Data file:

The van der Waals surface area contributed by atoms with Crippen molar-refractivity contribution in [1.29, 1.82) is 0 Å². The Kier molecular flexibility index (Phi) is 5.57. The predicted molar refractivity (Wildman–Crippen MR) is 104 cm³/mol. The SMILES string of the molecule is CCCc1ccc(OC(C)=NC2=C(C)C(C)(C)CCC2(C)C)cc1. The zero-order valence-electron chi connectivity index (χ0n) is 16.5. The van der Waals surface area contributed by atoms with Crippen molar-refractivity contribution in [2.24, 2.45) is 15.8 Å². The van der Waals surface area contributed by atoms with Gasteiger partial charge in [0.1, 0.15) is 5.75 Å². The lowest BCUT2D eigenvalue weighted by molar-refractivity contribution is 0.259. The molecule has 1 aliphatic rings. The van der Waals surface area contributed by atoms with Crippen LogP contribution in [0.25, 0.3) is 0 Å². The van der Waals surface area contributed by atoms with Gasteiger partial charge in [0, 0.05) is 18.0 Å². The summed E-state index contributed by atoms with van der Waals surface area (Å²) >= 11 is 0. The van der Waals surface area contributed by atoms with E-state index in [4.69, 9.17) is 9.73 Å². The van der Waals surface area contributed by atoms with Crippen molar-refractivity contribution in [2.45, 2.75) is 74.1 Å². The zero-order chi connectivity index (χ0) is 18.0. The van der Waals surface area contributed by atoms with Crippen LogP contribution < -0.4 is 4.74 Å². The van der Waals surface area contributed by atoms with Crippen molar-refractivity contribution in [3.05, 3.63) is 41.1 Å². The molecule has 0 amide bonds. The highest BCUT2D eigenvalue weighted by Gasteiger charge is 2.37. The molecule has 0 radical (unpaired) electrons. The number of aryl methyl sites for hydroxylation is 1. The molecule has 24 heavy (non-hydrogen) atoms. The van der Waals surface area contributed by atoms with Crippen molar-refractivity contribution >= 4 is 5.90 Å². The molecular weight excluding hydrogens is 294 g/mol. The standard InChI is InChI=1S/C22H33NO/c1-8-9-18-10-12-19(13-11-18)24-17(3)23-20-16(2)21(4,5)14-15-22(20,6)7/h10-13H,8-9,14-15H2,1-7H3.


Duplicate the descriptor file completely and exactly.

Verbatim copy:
The van der Waals surface area contributed by atoms with Crippen molar-refractivity contribution in [1.29, 1.82) is 0 Å². The Kier molecular flexibility index (Phi) is 5.57. The predicted molar refractivity (Wildman–Crippen MR) is 104 cm³/mol. The SMILES string of the molecule is CCCc1ccc(OC(C)=NC2=C(C)C(C)(C)CCC2(C)C)cc1. The zero-order valence-electron chi connectivity index (χ0n) is 16.5. The van der Waals surface area contributed by atoms with Crippen molar-refractivity contribution in [2.24, 2.45) is 15.8 Å². The van der Waals surface area contributed by atoms with Gasteiger partial charge in [0.1, 0.15) is 5.75 Å². The lowest BCUT2D eigenvalue weighted by molar-refractivity contribution is 0.259. The molecule has 1 aliphatic rings. The van der Waals surface area contributed by atoms with Crippen LogP contribution in [0.25, 0.3) is 0 Å². The van der Waals surface area contributed by atoms with Gasteiger partial charge in [0, 0.05) is 18.0 Å². The summed E-state index contributed by atoms with van der Waals surface area (Å²) >= 11 is 0. The van der Waals surface area contributed by atoms with E-state index in [4.69, 9.17) is 9.73 Å². The van der Waals surface area contributed by atoms with Crippen molar-refractivity contribution in [2.45, 2.75) is 74.1 Å². The zero-order chi connectivity index (χ0) is 18.0. The van der Waals surface area contributed by atoms with Crippen LogP contribution < -0.4 is 4.74 Å². The van der Waals surface area contributed by atoms with Crippen molar-refractivity contribution in [3.05, 3.63) is 41.1 Å². The molecule has 0 amide bonds. The highest BCUT2D eigenvalue weighted by Gasteiger charge is 2.37. The molecule has 0 radical (unpaired) electrons. The number of aryl methyl sites for hydroxylation is 1. The molecule has 24 heavy (non-hydrogen) atoms. The van der Waals surface area contributed by atoms with Crippen molar-refractivity contribution >= 4 is 5.90 Å². The molecular weight excluding hydrogens is 294 g/mol. The standard InChI is InChI=1S/C22H33NO/c1-8-9-18-10-12-19(13-11-18)24-17(3)23-20-16(2)21(4,5)14-15-22(20,6)7/h10-13H,8-9,14-15H2,1-7H3.